A collection of 8 short stories, 1 screenplay, 2 stage plays. Something for everyone.
your Signed copy today!
Rebecca Buckley - Writer
Grab a cup of coffee or tea, burrow into that overstuffed chair, put your feet up and start at the beginning with ANSWER THE PHONE - a breaking off with the old and starting anew, then travel to Oklahoma in PLEASE COME BACK and feel the fear of a young woman in hiding, after which you’ll experience that time we all dread when we’re too old in TAKE ME, LORD, TAKE ME NOW. Next it’s a frightful night in SHOE’S ON THE OTHER FOOT, and a teen-age girl is in awe of a movie star in CARY GRANT & PINK CORDUROY. Have a handkerchief handy when you read OH YES, I REMEMBER, and prepare to blush when you read BATMAN‘S RIDDLER IN KANSAS CITY. You’ll cheer for Amanda in AMANDA’S DREAM and Rachel O’Neill in PEACE IN THE VALLEY. LITTLE KATIE MCMULLEN is based on the life of Catherine Cookson, the British novelist. OPPOSITE ENDS OF THE RAINBOW is about two people, opposites, and how they survive their differences, loosely based on the tumultuous, on again-off again, courtship of Jim and Rebecca Buckley.
EXCERPT FROM - "Please, Come Back" - a short story.
What is that? She sat up in bed. The noise came from outside the front door of the trailer. It sounded like whatever it was had stumbled on the boxes she’d set out to be cut and burned in the incinerator barrel the next morning. She listened. Dogs. She lay back down and closed her eyes. It had taken her a while to get used to country noises. Dogs roamed at night, coyotes scavenged, squirrels jumped from the lone tree in back of the trailer onto her roof and scampered back and forth along the length of the trailer, sometimes keeping her awake all night. She’d seen a couple of snakes out on the dirt road since she’d been there, but none up close to the house. She’d had the old woodpile removed soon after she got there, after hearing that snakes and spiders nest in woodpiles.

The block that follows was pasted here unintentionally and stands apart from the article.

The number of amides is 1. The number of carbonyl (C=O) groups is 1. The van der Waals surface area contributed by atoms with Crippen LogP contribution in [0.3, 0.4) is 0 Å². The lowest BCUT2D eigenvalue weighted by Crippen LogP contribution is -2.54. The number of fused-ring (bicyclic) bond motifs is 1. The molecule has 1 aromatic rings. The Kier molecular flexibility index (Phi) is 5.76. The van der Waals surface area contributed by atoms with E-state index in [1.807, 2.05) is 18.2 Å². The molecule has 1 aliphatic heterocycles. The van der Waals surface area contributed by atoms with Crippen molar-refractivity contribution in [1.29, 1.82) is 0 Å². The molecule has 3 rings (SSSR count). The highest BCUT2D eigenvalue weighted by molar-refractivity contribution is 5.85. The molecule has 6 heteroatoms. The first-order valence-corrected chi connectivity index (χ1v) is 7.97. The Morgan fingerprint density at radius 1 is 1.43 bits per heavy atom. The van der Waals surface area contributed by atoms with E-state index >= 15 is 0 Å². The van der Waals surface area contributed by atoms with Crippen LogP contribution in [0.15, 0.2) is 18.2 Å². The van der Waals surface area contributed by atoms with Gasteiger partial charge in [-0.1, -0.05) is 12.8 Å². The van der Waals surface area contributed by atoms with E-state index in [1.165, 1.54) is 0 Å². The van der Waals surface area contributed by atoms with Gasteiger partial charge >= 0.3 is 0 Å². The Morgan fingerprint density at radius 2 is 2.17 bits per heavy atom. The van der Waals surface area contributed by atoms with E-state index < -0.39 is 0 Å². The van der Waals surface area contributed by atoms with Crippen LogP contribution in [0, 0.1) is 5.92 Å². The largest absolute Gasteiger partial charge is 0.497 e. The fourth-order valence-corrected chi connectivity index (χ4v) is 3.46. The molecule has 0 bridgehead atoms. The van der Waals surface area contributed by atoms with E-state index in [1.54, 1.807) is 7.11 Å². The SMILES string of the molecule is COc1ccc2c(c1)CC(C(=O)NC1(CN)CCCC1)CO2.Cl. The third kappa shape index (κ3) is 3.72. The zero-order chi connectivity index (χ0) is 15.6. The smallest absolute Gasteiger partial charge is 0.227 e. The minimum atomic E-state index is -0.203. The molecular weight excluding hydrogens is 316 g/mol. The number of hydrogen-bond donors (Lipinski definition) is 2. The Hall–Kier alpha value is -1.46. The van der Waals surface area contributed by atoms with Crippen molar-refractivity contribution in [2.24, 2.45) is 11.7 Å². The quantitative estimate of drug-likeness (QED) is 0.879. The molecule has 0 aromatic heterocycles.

The garage was set back from the trailer, near another tree, and the water well was back even farther. She’d planted a few green plants along the length of the trailer that faced the road, and added garden rocks and roses for a homey effect.
“Damn it, who’s out there?” she yelled as she jumped out of bed, this time hearing voices. She quickly added, “I’ve got a gun and I’m not afraid to use it!” She hoped her threat sounded authentic as she listened to feet running away from the trailer towards the garage. "Now what!," she whispered to herself. She didn’t have a gun. “I’m calling the cops! So get the hell away from the garage!" She ran to the sofa. "Where’s the damn cell phone?" she mumbled. She searched the trailer and heard the wooden garage doors creaking as the perpetrators swung each side open on its rusty hinges.
After a few moments she heard the truck motor starting. "You bastards!, she yelled. Her first impulse was to run out and stop them, but she wasn’t a complete idiot. She knew how risky that would be. She didn’t know whether they were mischievous kids or desperate bums or the escapees from the prison she’d heard about on the radio earlier. Now she remembered. The phone was in the trash can.